Contrary to our initial hypothesis, river fish showed no higher incidence of empty stomachs than tributary fish: 9 of 112 river fish stomachs were empty, vs. 5 of 117 tributary fish stomachs (Yates corrected [[Chi].sup.2] = 0.83, df = 1, P = 0.36). Also contrary to our initial hypothesis, analysis of stomach volumes revealed no deficit in the mean amount of food taken by river-dwelling R. hartii, relative to those in the tributaries [ILLUSTRATION FOR FIGURE 2 OMITTED]. The stomach volumes of river fish did not differ significantly from those in the tributaries ([F.sub.1,9] = 0.43, P = 0.53). The block effect was significant ([F.sub.9,194] = 3.16, P = 0.001), with no significant interaction between location and block ([F.sub.9,194] = 1.63, P = 0.110). The amount of food increased with fish length (length as a covariate, [F.sub.1,197] = 14.11, P = 0.0002). Over all sites, the slopes of food volume regressed on length did not differ significantly between tributary and river sites ([F.sub.1, 199] = 3.15, P = 0.08). Retrospective power analysis (Steidl et al. 1997) estimated the power to detect the observed-effect size for the river-tributary comparison to be 0.07. Adjusted means ([+ or -] 1 SE) were 0.915 [+ or -] 0.062 in the river and 0.848 [+ or -] 0.061 in the tributaries (the means reflect the [log.sub.10](X + 1) transformation), suggesting that a difference between river and tributary sites, if it exists but was undetected, is most likely to reflect higher mean food in the river, if the covariate is assumed to be homogeneous. However, we also note that higher sample size might reveal a nonhomogeneity in the covariate, since the data [ILLUSTRATION FOR FIGURE 2 OMITTED] suggest that differences in mean intake, if present but undetected, may also be size specific.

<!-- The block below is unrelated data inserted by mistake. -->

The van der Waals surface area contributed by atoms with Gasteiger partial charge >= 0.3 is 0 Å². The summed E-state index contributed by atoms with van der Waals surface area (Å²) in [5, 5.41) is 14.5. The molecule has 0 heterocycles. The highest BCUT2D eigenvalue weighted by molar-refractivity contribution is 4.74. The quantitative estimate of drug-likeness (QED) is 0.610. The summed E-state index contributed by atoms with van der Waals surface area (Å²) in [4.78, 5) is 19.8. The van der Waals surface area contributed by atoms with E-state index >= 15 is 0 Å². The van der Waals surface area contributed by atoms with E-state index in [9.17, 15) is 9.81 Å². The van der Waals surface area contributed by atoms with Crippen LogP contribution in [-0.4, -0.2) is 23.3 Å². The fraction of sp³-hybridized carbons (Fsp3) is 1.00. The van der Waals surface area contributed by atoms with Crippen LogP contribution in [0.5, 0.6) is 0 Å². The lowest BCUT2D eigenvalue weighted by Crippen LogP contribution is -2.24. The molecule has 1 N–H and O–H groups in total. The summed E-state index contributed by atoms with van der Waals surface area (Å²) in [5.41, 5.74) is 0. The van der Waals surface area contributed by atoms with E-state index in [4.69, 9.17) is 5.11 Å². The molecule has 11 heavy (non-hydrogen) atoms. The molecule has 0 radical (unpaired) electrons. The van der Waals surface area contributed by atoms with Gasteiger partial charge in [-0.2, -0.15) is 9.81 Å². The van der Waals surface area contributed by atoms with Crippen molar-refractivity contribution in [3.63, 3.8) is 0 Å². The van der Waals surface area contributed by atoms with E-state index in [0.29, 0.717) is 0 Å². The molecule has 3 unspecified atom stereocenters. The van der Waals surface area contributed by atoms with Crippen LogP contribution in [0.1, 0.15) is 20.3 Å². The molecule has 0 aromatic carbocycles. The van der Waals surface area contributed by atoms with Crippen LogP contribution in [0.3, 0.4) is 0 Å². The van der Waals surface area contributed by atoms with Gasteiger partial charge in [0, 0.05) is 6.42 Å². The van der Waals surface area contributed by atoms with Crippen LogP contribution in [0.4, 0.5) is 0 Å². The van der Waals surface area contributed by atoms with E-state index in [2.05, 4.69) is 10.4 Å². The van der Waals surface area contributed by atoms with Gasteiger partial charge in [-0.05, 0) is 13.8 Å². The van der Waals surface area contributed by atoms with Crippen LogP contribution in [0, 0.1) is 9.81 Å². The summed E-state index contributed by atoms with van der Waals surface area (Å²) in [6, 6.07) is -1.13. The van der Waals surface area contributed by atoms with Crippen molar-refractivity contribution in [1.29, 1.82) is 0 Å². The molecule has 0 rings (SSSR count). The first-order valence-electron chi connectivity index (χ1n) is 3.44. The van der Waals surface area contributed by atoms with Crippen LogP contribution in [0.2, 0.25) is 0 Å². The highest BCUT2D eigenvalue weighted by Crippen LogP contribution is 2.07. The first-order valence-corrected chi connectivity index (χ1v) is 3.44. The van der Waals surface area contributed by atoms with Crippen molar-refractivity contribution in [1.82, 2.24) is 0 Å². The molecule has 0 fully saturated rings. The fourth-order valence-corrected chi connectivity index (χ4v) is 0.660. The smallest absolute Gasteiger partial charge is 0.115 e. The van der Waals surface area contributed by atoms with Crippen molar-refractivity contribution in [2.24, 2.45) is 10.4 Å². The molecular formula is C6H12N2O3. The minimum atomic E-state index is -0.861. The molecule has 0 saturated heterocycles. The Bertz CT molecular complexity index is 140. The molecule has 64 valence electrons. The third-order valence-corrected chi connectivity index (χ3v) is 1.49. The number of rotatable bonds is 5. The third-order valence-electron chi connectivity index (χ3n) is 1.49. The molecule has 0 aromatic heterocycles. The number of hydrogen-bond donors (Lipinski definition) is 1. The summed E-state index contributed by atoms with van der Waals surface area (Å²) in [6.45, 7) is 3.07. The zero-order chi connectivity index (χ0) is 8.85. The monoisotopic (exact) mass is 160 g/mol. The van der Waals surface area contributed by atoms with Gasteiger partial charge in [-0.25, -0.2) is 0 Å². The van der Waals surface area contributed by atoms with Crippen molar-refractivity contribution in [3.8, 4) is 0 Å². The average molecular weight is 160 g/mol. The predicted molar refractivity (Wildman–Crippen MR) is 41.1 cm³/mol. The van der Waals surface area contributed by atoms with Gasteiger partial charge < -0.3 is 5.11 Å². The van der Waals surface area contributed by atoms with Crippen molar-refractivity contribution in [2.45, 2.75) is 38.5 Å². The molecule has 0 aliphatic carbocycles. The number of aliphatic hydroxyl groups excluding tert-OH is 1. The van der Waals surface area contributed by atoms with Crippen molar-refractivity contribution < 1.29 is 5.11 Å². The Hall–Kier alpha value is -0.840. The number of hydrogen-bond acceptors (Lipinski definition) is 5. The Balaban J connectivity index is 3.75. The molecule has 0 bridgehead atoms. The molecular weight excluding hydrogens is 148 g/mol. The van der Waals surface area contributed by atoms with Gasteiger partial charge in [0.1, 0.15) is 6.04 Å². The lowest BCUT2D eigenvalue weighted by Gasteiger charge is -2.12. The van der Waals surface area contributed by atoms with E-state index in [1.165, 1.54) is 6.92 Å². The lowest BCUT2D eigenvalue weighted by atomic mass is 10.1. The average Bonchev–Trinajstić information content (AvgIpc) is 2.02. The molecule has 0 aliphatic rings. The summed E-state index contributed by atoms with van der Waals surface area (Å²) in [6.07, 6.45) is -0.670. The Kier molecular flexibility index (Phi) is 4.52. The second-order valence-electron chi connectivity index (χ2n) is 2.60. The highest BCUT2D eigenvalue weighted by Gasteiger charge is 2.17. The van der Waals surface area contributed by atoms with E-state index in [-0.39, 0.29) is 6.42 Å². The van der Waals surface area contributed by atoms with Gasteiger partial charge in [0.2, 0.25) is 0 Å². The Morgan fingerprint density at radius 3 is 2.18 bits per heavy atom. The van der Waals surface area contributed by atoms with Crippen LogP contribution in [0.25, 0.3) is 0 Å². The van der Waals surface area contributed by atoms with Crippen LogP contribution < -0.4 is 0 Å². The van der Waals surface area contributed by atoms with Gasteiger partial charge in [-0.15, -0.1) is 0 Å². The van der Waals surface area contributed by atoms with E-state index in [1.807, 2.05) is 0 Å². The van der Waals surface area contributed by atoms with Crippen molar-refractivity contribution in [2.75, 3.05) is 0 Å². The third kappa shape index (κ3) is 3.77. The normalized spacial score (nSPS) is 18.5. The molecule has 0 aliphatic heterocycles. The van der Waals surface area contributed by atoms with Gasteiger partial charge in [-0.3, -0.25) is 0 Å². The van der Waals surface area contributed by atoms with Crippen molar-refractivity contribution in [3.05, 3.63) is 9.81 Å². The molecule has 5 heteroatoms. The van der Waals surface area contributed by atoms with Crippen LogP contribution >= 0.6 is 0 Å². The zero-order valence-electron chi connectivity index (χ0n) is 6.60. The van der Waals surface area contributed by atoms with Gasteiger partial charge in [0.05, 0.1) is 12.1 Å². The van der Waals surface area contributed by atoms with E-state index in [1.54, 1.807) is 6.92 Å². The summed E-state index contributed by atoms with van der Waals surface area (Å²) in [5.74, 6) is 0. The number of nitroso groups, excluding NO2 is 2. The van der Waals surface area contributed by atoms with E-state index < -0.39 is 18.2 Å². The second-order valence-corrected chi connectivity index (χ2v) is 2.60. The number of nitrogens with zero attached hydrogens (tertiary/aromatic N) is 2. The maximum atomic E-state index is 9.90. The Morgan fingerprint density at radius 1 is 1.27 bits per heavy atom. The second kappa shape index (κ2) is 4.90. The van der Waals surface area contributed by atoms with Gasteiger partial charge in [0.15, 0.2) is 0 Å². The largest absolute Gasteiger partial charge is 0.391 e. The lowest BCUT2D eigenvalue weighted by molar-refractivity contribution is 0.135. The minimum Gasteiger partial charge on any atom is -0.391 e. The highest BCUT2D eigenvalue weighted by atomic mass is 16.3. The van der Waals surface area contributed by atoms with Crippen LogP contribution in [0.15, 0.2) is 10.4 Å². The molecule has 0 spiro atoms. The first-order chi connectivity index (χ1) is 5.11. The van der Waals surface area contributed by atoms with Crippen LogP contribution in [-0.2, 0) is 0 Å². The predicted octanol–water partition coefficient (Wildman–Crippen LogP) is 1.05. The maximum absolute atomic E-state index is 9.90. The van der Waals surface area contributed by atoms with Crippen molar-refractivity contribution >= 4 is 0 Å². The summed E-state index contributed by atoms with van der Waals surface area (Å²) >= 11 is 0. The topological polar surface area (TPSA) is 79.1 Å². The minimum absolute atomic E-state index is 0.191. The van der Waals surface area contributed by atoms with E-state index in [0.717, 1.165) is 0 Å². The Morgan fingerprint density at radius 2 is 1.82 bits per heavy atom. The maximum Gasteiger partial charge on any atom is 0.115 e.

Fig. 2 shows our 1995 and 1997 collections separately, but a separate analysis showed no significant difference between years ([F.sub.1,210] = 1.57, P = 0.21). All assumptions of the ANCOVA, homogeneity of slopes and variances, were met for this analysis. Tributary sites were all under closed forest canopy, whereas river sites tended to be more open, with canopy at the river edges. Tributary fish were observed foraging at all depths and distances from shore, but river fish were confined to river margins. Yet in both tributary and river fish aquatic dipteran larvae, ants, and winged insects (primarily dipterans) were the most frequent items by percentage occurrence in stomachs [ILLUSTRATION FOR FIGURE 3 OMITTED]. The diversity of taxa consumed, calculated by the Shannon-Weaver index (H[prime]), was similar for the 10 tributary (mean H[prime] [+ or -]1 SE = 1.57 [+ or -] 1.39) and river (1.59 [+ or -] 0.07) sites (paired t = -0.19, df = 9, P = 0.86).